As worldwide conditions become more complex and in constant change, the resettlement of international refugees continues to be of great intricacy and complications.

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The United States has historically led the world in terms of refugee resettlement, and today remains the top resettlement country.

Beyond accepting refugees for resettlement from countries of first asylum, the United States also grants humanitarian protection to asylum seekers who present themselves at U.S. ports of entry or claim asylum from within the country; in FY 2015 (the most recent data available), the United States granted asylum to 26,124 individuals.

Arriving refugees are placed in different communities based on factors including family ties, refugee needs, and receiving community language services, health care, education, housing availability, cost of living, and job opportunities.

The U.S. refugee resettlement program focuses on the most vulnerable populations and those with the best prospects for long-term integration. Individuals with critical medical conditions or disabilities and families with young children are typically prioritized for resettlement.

FY 2016 marked the first time since 2007 when the United States resettled more Muslim refugees than Christians. In that year, 84,944 refugees were admitted; of these, 46 percent (38,900) were Muslim and 44 percent (37,521) were Christian (see Figure 6). More than half of Muslim refugees were from Syria (32 percent) or Somalia (23 percent), or 12,486 and 9,012 refugees respectively. Other top groups included those from Iraq (20 percent, 7,853), Burma (8 percent, 3,145), and Afghanistan (7 percent, 2,664).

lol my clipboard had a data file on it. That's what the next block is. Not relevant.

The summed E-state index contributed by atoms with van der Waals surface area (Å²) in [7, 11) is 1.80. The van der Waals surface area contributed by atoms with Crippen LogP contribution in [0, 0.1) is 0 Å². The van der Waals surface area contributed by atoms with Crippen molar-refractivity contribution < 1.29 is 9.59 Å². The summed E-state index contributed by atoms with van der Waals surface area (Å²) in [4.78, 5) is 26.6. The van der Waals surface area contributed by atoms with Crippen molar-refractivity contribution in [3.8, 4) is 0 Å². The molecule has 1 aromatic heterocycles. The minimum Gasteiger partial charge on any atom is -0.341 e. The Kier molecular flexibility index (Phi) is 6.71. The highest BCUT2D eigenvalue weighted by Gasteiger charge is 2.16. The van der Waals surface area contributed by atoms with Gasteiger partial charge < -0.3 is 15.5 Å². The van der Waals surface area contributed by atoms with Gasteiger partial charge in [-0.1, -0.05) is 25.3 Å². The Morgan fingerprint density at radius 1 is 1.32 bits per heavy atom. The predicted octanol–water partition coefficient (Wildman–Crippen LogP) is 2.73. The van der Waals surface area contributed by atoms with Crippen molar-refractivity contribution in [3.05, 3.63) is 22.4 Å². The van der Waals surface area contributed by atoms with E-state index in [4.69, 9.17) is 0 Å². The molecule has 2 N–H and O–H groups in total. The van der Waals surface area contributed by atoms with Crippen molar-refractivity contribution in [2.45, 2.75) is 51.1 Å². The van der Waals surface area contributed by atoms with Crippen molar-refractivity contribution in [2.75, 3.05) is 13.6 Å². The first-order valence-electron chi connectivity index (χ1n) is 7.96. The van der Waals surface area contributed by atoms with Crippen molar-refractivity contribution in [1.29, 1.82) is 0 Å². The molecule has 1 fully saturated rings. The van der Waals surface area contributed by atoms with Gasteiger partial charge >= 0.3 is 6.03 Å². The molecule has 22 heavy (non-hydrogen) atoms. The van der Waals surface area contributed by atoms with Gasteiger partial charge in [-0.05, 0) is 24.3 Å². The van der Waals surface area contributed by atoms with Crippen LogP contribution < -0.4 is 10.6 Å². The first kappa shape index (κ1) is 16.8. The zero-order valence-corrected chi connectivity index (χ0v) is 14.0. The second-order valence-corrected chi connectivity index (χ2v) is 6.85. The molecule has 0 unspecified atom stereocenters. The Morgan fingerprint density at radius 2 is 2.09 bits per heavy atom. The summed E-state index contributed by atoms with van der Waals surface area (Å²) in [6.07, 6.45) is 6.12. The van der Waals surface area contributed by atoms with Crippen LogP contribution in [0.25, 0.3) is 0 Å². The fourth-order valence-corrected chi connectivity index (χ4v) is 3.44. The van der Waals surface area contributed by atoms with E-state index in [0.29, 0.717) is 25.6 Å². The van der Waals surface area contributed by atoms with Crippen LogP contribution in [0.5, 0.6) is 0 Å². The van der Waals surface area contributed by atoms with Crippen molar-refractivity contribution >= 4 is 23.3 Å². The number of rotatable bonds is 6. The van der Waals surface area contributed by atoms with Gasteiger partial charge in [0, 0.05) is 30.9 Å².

Refugees must apply for lawful permanent resident (LPR) status—also known as getting a green card—one year after being admitted to the United States.  As lawful permanent residents, refugees and asylees have the right to own property, attend public schools, join certain branches of the U.S. armed forces, and travel internationally without an entry visa, and may apply for U.S. citizenship five years after being admitted as a refugee.

Until 2005, there was an annual limit of 10,000 on the number of asylees authorized to adjust to LPR status. No annual limit exists on the number of refugees eligible to adjust to LPR status.

While the U.S. continues to lead in refugee resettlement initiatives, there becomes a greater need for building upon innovation and efficiencies within the process.

Read the source article at Migration Policy Institute

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